autosport.com
Search:
Find out more about our subscriptions
  AUTOSPORT+ LOGIN AUTOSPORT Plus  
Username:
Password:
OTHER NEWS 

David Coulthard and Anthony Davidson lead tributes to Martin Hines

Martin HinesFormer Formula 1 drivers David Coulthard and Anthony Davidson have paid tribute to karting guru Martin Hines, who died on Sunday morning aged 64. He had been suffering with cancer.

Coulthard, along with several other British racing drivers including Lewis Hamilton, Davidson, Gary Paffett and Jason Plato, was assisted in his junior career by Hines - himself a multiple karting world champion.

"Martin was a great man and I think he deserves the lion's share if not all of the credit for karting in the UK and personally I looked up to him as a young karter," Coulthard told AUTOSPORT at Spa on Sunday. "He was in Superkarts, I would go to the British Kart Grand Prix, which was at Silverstone, and his kart set-up was like McLaren to me. It was immaculate - he always wore immaculte leather race suits and he was like an early hero if you like.

"And at that stage of my career if someone had said you be Martin Hines and you can have Superkart and sun tan and all the rest of it, I would very happily have said 'yes please'.

"And then I had the chance to race with Zip Kart in karting at a time when Zip weren't that popular in juniors. I won the Super 1 with Simon Wright then I moved to Zip Karts for the following year and won it again - which was quite a sense of achievement because it helped develop the kart and what have you."

Coulthard added that there had remained a strong bond between him and Hines after he moved into car racing, and that the Scot had intended to visit Martin last month in the knowledge that he was ill.

"Martin and I have remained friends and obviously I knew of his illness," said Coulthard. "I tried to go and see him just after the Nurburgring but he was too ill to see us - and I am very sorry for him and the family. The family has all sorts of tragedies along the way.

"In a way he was Mr Karting. Karting will continue because it is a great sport irrespective of whether it is a launching pad for future talent, but it won't ever be the same again."

Davidson was another to have won championships for Hines' Young Guns team.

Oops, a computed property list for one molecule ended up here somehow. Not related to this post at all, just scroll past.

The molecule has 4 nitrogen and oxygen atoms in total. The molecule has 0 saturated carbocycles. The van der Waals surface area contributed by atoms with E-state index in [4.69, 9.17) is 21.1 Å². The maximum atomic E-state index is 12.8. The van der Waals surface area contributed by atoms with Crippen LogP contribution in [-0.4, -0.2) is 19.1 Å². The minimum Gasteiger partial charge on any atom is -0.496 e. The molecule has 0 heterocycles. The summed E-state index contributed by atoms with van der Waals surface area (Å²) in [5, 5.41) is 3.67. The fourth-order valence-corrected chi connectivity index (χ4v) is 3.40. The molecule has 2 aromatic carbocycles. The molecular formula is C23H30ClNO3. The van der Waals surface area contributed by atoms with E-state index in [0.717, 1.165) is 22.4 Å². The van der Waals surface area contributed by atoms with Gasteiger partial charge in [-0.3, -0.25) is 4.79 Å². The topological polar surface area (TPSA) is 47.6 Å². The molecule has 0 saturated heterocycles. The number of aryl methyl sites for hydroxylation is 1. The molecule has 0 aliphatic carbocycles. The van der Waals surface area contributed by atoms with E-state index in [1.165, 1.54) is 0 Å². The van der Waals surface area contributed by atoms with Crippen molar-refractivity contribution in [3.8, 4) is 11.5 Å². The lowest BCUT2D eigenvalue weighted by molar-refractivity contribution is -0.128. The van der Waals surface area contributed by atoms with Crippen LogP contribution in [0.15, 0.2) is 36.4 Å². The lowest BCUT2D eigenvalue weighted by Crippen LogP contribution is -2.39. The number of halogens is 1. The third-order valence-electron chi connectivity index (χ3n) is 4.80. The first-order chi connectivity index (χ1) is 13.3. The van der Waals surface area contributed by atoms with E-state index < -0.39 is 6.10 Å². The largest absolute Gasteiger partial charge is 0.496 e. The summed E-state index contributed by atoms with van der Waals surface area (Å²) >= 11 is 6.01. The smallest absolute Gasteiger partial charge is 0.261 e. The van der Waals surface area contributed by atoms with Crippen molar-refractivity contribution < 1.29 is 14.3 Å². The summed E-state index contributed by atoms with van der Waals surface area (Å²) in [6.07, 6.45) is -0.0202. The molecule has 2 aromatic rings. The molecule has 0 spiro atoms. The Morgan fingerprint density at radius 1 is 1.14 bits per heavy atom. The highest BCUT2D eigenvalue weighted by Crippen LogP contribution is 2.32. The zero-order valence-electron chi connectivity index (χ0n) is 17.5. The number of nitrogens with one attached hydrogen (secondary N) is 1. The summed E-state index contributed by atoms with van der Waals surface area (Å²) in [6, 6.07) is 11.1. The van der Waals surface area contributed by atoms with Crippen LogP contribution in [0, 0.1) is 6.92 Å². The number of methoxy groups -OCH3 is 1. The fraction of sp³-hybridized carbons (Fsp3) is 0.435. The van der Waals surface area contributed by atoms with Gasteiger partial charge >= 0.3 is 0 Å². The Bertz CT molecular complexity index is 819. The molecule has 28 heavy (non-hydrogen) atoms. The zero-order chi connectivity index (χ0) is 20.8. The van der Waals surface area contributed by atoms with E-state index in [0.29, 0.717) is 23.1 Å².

"My dad bought his first kart from Martin Hines' Zip kart factory in Hoddesdon when I was eight years of age," said Davidson. "I went on to drive for the Zip Young Guns team created by Martin in the '90s where I had great success as he continued to grow his UK karting empire.

"I befriended his son Luke at the track and spent time at their family home too where I got to see Martin as a caring father and a true family man.

"He will be missed by all the drivers that ever had the chance to drive for him and by the world of motorsport."

Double British Touring Car champion Plato was one of Hines' early proteges and another win the British kart championships under the Zip banner.

"I first got to meet him [Hines] in 1982. We'd won the British championship and we did a deal for me to drive a works Zip kart in the Junior International series in 1983.

"Without Martin we wouldn't have been racing and he was a tremendous help to my career.

"He had a passion for helping young karters, even if it meant putting his hand in his own pocket. He gave so much to the sport and young guys, not just funding, but with guidance and equipment. I really don't think motorsport in the UK would be what it is without Martin.

"We kept in touch and he was a good family friend. I'm really shocked - I didn't realise he was poorly. It's a big loss to motorsport."

Subs
  More news  
    advertisement
  RELATED LINKS
Read the AUTOSPORT Digital Edition
Visit the autosport.com shop
See highlights from 60 years of AUTOSPORT
  FOLLOW AUTOSPORT ON
FOLLOW AUTOSPORT ON TWITTER
Breaking news feed
Live commentary feed
  RELATED STORIES
Kart legend Hines passes away
Haymarket